AUG 24, 2015 11:41 AM PDT

Why Scientists Won't Stop Reminding You To Get Enough Sleep

WRITTEN BY: Kara Marker
You’ve been told before that getting enough sleep is vital to your health, and that message still rings true! Massachusetts man Michael Arnott has a unique type of sleep apnea that caused unhealthy drowsiness in his daily life, despite being extremely healthy in all other aspects of his life.

Harvard University's Division of Sleep Medicine focuses on explaining the connection between unhealthy amounts of sleep and increased risk of chronic disease. Not getting the proper amount of sleep is shown to put people at heightened risk for the following problems:

- Obesity
- Diabetes
- Alcoholism 
- Alzheimer's Disease
- Heart Disease and High Blood Pressure
- Mood Disorders
- Immune Dysfunction
- Decreased Life Expectancy

The CPAP machine is given to patients with sleep apnea to help open up their airwaves.
For people with sleeping disorders like Arnott, getting a healthy amount of sleep isn't just all about being disciplined about getting to bed on time. Sleep apnea appears in 3 three different ways, but all sleep apnea patients have problems sleeping because they involuntarily stop breathing while asleep, causing them to stir (American Sleep Apnea Association). Arnott suffers from a moderate form of obstructive sleep apnea. He initially hesitated to be tested for a sleeping problem since he wasn't a smoker and was in great shape from running all of his life. Sleep apnea affects men more often than women, and most people with sleep apnea are at risk because of obesity, smoking, and/or being over 40 years old. In addition, Arnott kicks while asleep due to a form of restless leg syndrome.

Finally, Arnott's wife convinced him to participate in a study at Brigham and Women's Hospital in Boston, where he was diagnosed. Dr. Charles Czeisler, chief of the division of sleep and circadian disorders at the hospital, stresses the importance of sleep as a recuperative mechanism for the body: "It's during sleep that we clear out many of the toxins that build up during wakefulness." Sleep also boosts our immune system. Czeisler recently published a study examining the impact of artificial light on the current generation of human sleep. In his study, he was able to conclude that "access to inexpensive sources of artificial light and the ability to create artificially lit environments must have been key factors in reducing sleep in industrialized human societies" (Journal of Biological Rhythms).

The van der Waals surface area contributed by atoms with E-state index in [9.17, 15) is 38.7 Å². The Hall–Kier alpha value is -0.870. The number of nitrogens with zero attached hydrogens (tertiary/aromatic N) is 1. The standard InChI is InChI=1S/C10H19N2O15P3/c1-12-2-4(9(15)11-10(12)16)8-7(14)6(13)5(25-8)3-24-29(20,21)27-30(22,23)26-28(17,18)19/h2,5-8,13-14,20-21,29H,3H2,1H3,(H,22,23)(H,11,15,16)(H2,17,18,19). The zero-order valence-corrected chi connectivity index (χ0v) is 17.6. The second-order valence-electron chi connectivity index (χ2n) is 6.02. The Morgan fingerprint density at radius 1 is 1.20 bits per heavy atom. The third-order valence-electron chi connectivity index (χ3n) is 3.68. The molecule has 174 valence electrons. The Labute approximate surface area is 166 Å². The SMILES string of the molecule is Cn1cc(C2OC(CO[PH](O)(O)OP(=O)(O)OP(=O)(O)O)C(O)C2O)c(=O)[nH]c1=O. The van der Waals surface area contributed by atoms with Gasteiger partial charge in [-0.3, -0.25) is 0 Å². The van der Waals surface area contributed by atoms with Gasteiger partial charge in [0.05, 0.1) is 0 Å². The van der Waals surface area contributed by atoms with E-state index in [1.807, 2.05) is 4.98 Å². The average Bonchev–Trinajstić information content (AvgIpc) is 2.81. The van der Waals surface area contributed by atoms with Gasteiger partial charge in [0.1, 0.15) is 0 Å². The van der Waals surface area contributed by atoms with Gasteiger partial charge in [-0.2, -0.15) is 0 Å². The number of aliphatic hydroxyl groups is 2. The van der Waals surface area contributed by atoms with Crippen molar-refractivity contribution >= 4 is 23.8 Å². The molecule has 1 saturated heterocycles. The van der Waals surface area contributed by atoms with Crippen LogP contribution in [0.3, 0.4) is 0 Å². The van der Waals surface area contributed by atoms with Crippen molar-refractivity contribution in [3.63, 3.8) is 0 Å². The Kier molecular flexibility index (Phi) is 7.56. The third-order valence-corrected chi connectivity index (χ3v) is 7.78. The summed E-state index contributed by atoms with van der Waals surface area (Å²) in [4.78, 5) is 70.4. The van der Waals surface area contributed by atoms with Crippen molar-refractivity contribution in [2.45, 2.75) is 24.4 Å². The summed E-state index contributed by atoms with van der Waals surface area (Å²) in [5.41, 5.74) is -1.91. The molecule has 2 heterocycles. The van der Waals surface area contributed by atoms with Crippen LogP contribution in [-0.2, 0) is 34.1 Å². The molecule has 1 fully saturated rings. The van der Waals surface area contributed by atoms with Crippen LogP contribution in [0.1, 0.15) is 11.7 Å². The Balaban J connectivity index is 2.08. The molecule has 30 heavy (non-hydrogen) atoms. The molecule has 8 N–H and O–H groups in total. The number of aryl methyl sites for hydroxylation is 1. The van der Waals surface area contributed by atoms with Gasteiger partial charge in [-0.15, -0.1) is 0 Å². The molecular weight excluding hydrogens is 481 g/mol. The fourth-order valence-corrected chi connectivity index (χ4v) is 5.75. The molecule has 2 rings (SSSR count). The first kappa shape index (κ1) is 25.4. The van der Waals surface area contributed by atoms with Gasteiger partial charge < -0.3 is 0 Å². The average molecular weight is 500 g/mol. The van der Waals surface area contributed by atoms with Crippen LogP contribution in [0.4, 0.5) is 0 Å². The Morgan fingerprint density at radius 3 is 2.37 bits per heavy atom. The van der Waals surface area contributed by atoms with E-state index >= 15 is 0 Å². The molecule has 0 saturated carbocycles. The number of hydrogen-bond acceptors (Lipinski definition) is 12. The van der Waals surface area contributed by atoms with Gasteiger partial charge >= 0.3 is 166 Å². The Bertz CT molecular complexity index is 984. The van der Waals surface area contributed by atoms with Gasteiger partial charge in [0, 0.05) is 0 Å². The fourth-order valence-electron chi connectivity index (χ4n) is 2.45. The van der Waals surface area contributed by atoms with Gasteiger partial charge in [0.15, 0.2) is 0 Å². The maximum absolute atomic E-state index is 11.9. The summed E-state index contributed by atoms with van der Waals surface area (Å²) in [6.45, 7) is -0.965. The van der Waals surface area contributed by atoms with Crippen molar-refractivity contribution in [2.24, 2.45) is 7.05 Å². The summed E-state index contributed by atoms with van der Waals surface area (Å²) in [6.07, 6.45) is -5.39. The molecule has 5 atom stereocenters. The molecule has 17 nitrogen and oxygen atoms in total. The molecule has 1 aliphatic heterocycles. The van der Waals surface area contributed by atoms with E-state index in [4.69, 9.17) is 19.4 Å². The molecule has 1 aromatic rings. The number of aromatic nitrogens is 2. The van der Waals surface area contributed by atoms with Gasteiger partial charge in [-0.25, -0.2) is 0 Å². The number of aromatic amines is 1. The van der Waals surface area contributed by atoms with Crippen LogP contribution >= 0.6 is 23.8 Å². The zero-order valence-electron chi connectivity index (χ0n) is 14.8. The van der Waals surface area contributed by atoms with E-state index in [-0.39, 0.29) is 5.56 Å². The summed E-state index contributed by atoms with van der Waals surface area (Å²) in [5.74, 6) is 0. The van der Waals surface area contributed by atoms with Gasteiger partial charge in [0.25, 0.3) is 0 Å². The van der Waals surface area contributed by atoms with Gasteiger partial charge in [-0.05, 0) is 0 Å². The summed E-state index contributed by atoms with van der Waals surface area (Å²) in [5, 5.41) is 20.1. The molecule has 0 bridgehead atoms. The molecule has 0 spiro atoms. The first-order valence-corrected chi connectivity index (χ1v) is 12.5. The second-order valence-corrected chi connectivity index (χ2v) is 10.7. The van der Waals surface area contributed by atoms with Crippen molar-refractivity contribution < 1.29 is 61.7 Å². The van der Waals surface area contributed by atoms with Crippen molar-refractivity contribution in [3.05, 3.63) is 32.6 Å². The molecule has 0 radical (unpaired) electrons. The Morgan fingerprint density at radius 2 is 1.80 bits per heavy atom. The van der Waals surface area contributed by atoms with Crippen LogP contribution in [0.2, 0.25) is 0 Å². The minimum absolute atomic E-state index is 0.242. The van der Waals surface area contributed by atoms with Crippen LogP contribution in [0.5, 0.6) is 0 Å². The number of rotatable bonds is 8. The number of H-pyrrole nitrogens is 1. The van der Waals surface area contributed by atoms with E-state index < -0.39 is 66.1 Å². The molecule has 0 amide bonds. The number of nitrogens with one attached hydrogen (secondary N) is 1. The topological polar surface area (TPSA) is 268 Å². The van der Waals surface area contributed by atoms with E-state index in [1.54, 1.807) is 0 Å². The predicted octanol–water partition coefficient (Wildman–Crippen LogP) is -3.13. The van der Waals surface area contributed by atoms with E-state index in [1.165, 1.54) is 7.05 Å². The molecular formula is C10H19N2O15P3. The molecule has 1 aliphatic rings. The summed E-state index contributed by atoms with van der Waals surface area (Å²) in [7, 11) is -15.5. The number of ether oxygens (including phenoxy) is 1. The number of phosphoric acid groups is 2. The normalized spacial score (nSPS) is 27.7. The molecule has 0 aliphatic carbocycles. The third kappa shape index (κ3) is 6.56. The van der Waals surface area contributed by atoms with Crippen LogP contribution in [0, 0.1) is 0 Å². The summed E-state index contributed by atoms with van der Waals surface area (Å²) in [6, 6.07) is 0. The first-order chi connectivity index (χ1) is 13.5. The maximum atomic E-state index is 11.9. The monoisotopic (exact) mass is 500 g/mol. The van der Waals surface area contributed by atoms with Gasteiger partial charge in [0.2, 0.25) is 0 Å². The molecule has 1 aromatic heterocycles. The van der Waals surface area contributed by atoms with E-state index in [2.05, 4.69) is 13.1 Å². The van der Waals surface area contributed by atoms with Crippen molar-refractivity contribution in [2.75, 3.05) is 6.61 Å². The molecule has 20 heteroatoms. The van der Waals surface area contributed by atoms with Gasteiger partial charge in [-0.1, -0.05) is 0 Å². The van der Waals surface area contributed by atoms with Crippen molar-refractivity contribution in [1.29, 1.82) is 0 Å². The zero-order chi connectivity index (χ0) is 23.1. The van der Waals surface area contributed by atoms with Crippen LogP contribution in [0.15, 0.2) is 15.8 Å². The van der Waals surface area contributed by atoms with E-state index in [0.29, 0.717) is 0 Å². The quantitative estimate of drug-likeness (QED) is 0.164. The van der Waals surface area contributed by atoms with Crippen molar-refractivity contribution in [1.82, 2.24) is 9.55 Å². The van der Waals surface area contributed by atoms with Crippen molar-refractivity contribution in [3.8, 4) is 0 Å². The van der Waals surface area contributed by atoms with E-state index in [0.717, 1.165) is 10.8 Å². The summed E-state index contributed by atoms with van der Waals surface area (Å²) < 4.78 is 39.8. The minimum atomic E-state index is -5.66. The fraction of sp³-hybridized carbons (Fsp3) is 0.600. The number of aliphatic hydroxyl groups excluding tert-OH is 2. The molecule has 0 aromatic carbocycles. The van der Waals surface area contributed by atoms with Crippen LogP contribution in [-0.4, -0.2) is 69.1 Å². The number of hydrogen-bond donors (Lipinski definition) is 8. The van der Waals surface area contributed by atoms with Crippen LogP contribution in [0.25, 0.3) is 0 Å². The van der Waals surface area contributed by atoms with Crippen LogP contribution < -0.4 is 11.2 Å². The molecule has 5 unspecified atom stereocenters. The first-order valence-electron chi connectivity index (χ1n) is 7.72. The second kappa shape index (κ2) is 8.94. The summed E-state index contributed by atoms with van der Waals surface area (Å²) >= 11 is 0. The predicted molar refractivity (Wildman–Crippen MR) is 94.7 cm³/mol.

Arnott, like millions of other Americans diagnosed with sleep apnea, was given a continuous positive airway pressure (CPAP) machine to treat his condition. The machine is loud and requires the patient to sleep with a mask on his face, and Arnott chose instead to wear a small mouthguard to lessen the impact of his sleep apnea. 

Currently, Arnott is experiencing positive results after changing some habits in addition to sleeping with the mouthguard. The next challenge in the battle against sleep-related problems is convincing all potentially-afflicted people to see a sleep specialist. 

In the video below, Dr. Czeisler explains in more detail the relationship between sleep and physical and mental health.

Source: NPR 
About the Author
  • I am a scientific journalist and enthusiast, especially in the realm of biomedicine. I am passionate about conveying the truth in scientific phenomena and subsequently improving health and public awareness. Sometimes scientific research needs a translator to effectively communicate the scientific jargon present in significant findings. I plan to be that translating communicator, and I hope to decrease the spread of misrepresented scientific phenomena! Check out my science blog:
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